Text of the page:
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Karl Marx, Kalashnikov And The Boomerangs Of History

Essay: After a senseless double murder at a French night club, a writer reflects on Karl Marx and Friedrich Engels -- and Mikhail Kalashnikov, the Russian inventor of the AK-47, once hailed as the arm to carry the downtrodden along the road to justice.

Article illustrative image Partner logo (ssoosay)

PARIS - Just as his friend Karl Marx used to do, Friedrich Engels was telling the workers of the world to get rid of the “scum.” He used this term with no hesitation, while describing “these dredges of deprived persons,” those whom he viewed as the most dangerous enemy of the working classes. “At every revolution, when the French blue collars wrote on the walls of the houses “Death to thieves” and when they shot several of them, they were not acting out of enthusiasm for the ownership, but rather because they know they had to first get rid of this gang,” Engels said. For him, as for the entire socialist tradition, the lumpenproletariat was not a sub, but an anti proletariat.

Mikhail Kalashnikov is part of this tradition. As noted by Olivier Rohe in his superb text called Ma dernière création est un piège à taupes ("My Latest Creation Is A Mole Trap"), the ex-sergeant of the Red Army, who is now approaching 100 years of age, is basically an homme d’ordre, passionate by work done well and an abiding hatred towards criminals.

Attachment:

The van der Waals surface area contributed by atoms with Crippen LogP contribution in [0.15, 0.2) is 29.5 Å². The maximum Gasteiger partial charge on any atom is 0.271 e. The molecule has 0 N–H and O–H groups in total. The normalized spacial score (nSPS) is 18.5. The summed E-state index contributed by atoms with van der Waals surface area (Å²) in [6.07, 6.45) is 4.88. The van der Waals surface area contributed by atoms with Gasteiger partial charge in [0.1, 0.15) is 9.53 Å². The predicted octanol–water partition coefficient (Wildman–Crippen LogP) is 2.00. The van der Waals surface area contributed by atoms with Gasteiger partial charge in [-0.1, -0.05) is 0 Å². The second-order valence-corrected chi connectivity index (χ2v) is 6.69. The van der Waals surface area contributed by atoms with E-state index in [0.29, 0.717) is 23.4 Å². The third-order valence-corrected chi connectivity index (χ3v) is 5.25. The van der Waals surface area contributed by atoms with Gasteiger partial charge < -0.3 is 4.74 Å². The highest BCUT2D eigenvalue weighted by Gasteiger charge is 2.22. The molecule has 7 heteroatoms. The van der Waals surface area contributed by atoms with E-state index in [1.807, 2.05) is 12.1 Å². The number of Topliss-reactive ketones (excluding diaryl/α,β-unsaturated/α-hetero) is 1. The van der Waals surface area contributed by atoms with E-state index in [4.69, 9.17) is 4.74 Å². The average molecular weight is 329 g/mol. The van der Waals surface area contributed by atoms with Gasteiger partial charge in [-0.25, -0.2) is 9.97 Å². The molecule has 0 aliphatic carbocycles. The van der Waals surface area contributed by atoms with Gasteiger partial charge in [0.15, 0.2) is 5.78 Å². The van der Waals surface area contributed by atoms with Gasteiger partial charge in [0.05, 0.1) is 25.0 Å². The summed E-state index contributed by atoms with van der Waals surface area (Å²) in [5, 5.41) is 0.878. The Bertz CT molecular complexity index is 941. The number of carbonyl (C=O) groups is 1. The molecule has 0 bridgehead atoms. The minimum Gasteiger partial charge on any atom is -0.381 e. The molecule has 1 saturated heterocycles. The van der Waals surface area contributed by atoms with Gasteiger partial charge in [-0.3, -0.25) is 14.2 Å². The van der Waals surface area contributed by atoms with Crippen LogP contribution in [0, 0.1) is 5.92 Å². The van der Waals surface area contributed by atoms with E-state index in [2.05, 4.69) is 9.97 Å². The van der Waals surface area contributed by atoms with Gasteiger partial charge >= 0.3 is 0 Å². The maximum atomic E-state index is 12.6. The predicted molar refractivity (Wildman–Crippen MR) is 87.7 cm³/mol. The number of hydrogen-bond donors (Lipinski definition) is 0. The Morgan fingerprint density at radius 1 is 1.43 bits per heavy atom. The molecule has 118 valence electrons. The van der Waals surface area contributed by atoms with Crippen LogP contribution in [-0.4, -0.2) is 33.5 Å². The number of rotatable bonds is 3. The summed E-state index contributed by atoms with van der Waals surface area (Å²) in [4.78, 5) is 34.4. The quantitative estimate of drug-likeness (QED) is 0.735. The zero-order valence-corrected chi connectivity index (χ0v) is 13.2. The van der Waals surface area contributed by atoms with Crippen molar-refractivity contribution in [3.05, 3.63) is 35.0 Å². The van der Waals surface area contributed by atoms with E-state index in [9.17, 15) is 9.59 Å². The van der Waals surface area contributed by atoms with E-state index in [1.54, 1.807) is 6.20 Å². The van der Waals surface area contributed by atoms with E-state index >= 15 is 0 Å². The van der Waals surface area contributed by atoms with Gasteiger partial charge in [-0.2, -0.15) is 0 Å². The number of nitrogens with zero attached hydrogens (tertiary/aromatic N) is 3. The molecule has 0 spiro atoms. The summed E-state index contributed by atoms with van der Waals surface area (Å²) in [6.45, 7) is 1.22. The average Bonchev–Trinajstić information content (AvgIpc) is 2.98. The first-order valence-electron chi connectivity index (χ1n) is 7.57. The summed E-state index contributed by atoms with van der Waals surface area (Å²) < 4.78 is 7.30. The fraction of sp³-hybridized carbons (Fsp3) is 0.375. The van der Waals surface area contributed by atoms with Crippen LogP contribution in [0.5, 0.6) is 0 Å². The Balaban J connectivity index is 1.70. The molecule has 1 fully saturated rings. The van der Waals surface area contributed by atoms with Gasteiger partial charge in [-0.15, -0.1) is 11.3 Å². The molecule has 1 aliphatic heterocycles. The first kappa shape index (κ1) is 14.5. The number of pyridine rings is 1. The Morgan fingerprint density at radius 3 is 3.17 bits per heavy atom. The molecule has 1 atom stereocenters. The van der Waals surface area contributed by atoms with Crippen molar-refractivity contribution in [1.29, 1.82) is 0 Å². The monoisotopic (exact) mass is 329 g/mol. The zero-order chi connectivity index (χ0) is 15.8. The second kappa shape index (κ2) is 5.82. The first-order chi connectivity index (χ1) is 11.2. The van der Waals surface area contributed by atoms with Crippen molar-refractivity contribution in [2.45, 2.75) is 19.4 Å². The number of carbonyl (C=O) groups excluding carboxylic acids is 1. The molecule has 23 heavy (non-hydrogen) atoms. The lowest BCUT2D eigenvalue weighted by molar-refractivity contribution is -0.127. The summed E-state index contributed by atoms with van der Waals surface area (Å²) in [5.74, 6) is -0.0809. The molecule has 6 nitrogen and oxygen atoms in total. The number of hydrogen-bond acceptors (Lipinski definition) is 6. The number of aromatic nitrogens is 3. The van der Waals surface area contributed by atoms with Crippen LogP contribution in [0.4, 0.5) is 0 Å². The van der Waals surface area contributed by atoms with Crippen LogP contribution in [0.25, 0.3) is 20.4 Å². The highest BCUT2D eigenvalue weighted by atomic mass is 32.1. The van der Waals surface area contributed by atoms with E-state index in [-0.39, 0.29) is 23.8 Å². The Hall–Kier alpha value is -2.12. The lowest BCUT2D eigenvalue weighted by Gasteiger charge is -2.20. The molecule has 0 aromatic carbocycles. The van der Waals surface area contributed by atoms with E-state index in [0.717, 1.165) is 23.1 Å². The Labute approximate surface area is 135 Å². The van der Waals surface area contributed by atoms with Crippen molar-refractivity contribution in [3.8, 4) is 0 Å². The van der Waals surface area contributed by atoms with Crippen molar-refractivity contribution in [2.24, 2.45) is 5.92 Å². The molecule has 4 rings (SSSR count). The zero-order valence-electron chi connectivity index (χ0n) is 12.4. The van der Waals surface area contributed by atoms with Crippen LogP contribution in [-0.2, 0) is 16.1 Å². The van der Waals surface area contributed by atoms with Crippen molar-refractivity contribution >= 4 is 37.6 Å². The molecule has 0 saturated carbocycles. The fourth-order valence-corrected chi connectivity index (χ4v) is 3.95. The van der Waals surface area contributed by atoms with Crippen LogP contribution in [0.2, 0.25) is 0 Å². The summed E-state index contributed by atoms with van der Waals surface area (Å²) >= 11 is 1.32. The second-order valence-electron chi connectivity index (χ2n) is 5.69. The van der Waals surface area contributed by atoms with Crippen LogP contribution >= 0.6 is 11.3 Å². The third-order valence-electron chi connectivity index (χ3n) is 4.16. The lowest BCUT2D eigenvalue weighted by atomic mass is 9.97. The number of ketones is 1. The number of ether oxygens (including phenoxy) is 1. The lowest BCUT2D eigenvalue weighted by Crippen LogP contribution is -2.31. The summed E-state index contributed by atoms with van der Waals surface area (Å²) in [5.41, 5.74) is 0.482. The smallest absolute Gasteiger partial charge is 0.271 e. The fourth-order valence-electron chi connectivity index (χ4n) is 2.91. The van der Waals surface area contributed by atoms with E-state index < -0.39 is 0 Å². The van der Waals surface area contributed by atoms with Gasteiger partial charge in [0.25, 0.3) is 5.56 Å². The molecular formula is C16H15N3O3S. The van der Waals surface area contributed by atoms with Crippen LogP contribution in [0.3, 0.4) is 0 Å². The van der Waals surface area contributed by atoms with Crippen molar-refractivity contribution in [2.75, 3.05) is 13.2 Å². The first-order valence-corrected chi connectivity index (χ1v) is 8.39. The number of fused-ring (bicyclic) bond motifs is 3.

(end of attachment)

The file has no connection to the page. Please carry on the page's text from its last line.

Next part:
By inventing the AK-47 assault rifle in the aftermath of World War II, he wanted to arm the hand of the workingman along the road to emancipation. In another of those ironic twists of History, this globalized gun is now one of the most destructive tools in the service of international capitalism. It is seen also as a fetish for bling-bling gangsterism all over the world, and even in the heart of this urban France, of which Marx and Engels once so admired the lucidity.

On Sunday July 1, in the northern French city of Lille, a thug unloaded his “kalash” in front of a nightclub, where he'd not been allowed to enter. Two people were killed: a 25-year-old man, working for a company that manages low-rent housing, and a 26-year-old woman, who worked at the nightclub's coat-check to help pay her university fees. These two young workers have been killed by the bullets of a weapon, invented once upon a time with the aim of brightening the future for the underdogs of the world.

Read more from Le Monde in French

Photo - ssoosay


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About this article source Website:

This leading French daily newspaper Le Monde ("The World") was founded in December 1944 in the aftermath of World War II. Today, it is distributed in 120 countries. In late 2010, a trio formed by Pierre Berge, Xavier Niel and Matthieu Pigasse took a controlling 64.5% stake in the newspaper.

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